Steve

                    Comment


                    • #11
                      Steve
                      Putting material back on is easy once you accelerate the lathe spindle past lightspeed (thus reversing time) or for a 1" diameter work this would work out to about 225,573,935,091 rpm - so I would recommend a VFD...definately.

                      Maybe safety glasses too...

                      Comment


                      • #12
                        I just have to jump in on this one...

                        Thrud, actually if we went to the speed of light we would gain mass to infinity... hence... we could, in theory, all take a few chips of whatever parent metal we have and make more... BUT YOU CAN GO FIRST because I do know what the ANSI rating for safety glasses is for things moving at that velocity.

                        Ebob

                        Comment


                        • #13
                          Cliff: now you see how "dumb" questions can lead to great invinetions. My point is proved.
                          Please note that altho Thrud calculated the needed RPM, and Ebob is going to use that mass, you can not trust their figures because, among other things, the earths rotational speed was neglected in Thruds last few digits, Ebob is basing his chip mass (infinity) on Thurds erronous speeds. Thrud may add or delete rpm (partialy depending on the earth's latitide involved, but the mass is NOT infinity cause it approaches infinity as you approach light speed and becomes less when light speeds is exceeded.

                          Comment


                          • #14
                            Just a reminder, don't try that with a screw-on chuck.

                            Comment


                            • #15
                              Heh, and now my co-workers are looking at me funny now that I'm laughing at my computer screen (when, normally, I'm swearing at it).

                              Sorry to break up all of the theoretical discussions, but now that I know what the drilling capacity for a mill stands for, how does that effect the milling operations that I plan to do?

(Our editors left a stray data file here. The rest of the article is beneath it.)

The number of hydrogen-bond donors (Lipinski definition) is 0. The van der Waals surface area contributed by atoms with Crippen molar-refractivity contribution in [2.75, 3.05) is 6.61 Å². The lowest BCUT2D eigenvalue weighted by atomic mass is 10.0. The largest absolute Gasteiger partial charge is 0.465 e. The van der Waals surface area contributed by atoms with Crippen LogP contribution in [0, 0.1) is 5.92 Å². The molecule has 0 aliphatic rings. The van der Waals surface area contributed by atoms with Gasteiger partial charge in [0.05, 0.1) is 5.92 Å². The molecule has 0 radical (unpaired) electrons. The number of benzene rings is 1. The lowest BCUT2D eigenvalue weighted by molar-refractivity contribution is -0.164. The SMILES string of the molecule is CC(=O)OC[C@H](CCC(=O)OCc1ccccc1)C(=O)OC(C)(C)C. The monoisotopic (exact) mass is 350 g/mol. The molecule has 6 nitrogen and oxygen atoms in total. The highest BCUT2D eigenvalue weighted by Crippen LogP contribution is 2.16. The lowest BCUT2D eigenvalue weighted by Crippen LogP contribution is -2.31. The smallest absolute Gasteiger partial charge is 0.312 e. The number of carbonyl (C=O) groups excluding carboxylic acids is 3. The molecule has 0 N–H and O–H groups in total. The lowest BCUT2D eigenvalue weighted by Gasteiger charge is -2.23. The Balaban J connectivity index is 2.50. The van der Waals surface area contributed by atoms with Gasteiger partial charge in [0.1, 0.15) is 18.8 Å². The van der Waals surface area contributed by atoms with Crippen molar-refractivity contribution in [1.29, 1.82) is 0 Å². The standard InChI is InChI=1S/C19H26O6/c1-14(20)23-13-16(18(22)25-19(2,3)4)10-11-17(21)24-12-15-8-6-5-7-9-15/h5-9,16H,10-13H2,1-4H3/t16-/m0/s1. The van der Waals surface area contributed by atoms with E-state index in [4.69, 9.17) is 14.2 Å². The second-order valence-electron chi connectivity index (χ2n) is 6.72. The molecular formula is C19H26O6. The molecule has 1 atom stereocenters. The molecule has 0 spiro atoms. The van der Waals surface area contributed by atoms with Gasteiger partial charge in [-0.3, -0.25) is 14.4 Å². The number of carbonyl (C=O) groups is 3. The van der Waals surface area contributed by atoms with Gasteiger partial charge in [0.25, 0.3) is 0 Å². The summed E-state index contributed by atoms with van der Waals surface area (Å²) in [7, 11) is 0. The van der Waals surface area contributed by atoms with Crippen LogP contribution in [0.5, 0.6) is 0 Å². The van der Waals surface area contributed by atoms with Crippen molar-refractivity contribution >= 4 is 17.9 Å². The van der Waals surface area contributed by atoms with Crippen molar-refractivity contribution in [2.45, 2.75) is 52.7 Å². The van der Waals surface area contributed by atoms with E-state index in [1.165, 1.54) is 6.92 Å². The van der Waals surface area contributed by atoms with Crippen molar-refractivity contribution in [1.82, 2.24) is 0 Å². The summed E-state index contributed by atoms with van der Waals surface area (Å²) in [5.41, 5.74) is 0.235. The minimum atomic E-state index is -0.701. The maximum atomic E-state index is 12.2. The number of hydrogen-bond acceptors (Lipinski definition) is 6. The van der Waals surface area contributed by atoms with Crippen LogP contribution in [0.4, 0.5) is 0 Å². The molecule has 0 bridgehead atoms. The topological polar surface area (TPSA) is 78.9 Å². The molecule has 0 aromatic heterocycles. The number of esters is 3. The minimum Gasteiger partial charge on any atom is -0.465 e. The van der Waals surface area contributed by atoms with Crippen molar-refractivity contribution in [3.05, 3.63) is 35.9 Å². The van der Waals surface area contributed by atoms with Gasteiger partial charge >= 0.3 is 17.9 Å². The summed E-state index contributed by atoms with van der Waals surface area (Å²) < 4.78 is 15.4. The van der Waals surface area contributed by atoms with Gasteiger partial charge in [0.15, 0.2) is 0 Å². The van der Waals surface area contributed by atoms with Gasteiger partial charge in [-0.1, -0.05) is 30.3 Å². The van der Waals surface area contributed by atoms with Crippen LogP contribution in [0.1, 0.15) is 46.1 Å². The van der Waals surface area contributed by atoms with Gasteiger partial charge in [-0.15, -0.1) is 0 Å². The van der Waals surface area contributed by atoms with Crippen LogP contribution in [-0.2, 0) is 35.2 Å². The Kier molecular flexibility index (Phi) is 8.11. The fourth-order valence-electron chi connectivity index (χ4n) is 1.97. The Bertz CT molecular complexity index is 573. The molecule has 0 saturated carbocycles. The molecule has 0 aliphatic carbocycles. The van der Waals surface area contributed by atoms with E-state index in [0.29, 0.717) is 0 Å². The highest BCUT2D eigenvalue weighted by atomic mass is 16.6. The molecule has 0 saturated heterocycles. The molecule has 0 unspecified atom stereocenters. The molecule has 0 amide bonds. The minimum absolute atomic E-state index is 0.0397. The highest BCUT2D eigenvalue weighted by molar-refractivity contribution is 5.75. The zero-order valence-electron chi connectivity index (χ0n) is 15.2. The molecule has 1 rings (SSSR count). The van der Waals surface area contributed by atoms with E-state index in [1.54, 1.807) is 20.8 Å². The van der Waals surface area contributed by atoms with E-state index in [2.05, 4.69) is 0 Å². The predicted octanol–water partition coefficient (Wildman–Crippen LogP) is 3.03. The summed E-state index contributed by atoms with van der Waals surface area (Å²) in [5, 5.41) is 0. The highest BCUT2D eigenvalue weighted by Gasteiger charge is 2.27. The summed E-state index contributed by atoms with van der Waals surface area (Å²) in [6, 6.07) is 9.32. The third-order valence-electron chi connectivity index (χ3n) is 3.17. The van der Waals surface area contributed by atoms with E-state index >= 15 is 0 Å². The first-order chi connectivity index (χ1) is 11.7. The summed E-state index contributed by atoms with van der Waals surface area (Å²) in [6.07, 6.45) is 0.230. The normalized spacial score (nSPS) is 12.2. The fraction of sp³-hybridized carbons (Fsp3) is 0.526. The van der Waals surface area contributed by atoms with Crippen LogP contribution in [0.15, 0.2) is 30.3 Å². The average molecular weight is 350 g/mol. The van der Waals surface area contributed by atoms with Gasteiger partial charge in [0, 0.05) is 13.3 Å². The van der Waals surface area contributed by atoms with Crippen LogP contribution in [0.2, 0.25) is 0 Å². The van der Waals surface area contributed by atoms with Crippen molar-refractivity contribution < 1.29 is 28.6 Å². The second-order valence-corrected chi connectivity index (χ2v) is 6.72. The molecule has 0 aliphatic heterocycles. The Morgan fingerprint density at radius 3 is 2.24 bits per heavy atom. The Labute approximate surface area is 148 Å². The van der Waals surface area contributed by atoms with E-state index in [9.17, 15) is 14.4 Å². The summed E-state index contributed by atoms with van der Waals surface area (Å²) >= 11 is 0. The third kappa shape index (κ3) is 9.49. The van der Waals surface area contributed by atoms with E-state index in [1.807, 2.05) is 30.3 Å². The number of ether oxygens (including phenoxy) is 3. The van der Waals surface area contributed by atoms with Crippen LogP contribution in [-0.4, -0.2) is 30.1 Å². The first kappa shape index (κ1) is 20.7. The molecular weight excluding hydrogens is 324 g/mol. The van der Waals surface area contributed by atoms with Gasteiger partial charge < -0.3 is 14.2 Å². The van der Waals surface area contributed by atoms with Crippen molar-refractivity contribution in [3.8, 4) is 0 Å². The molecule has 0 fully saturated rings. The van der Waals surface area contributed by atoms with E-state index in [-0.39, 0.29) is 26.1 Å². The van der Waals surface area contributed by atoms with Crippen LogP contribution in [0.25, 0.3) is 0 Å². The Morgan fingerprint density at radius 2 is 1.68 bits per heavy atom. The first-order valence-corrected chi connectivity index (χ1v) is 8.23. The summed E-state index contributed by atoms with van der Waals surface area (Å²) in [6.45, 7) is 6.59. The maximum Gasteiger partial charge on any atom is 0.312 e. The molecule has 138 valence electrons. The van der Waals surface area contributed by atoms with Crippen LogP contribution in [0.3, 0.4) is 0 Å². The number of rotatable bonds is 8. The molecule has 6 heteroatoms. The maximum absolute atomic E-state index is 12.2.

Does that mean that if I wanted to drill a 7" hole in steel, with my 3/4" capacity mill, I'd get 3/4" in and then POOF(!) the antimatter generated would threaten the universes' existence (notice the plurality)

                              Does the tool cutting area,diameter, speed, feed rate change any of this?

                              Or does that mean that I need to get a mill with a 3.5 horsepower motor (assuming only one axis and a linear interpolation)?

                              ... and while I have your attention, how about a few more questions?

                              I've seen many measuring templates to measure very small radii. How would I measure larger sized radii (inside & outside) over 2"? Would I need to start breaking out the scientific calculator or is there a mechanical solution to this?

                              Am I correct in assuming that milling on a machine without power feed takes a practiced hand to get a decent finish? is considerable force required to do it?

                              When machining a cavity, or "indentation" for lack of the correct term, how does one get sharp corners (i.e. - machining a semicircle or a square, or the inside corner of a "box") when one is using what is basically a rotary tool?

                              What does the term single-phase motor mean? What would I need a multi-phase motor for?

                              Has anyone figured a way to take a standard mill and use a template (like a big, metal stencil) to mill those curves in one plane (without CNC controls or power feed? (i.e. - say, just the X/Y plane)

                              Thanks in advance!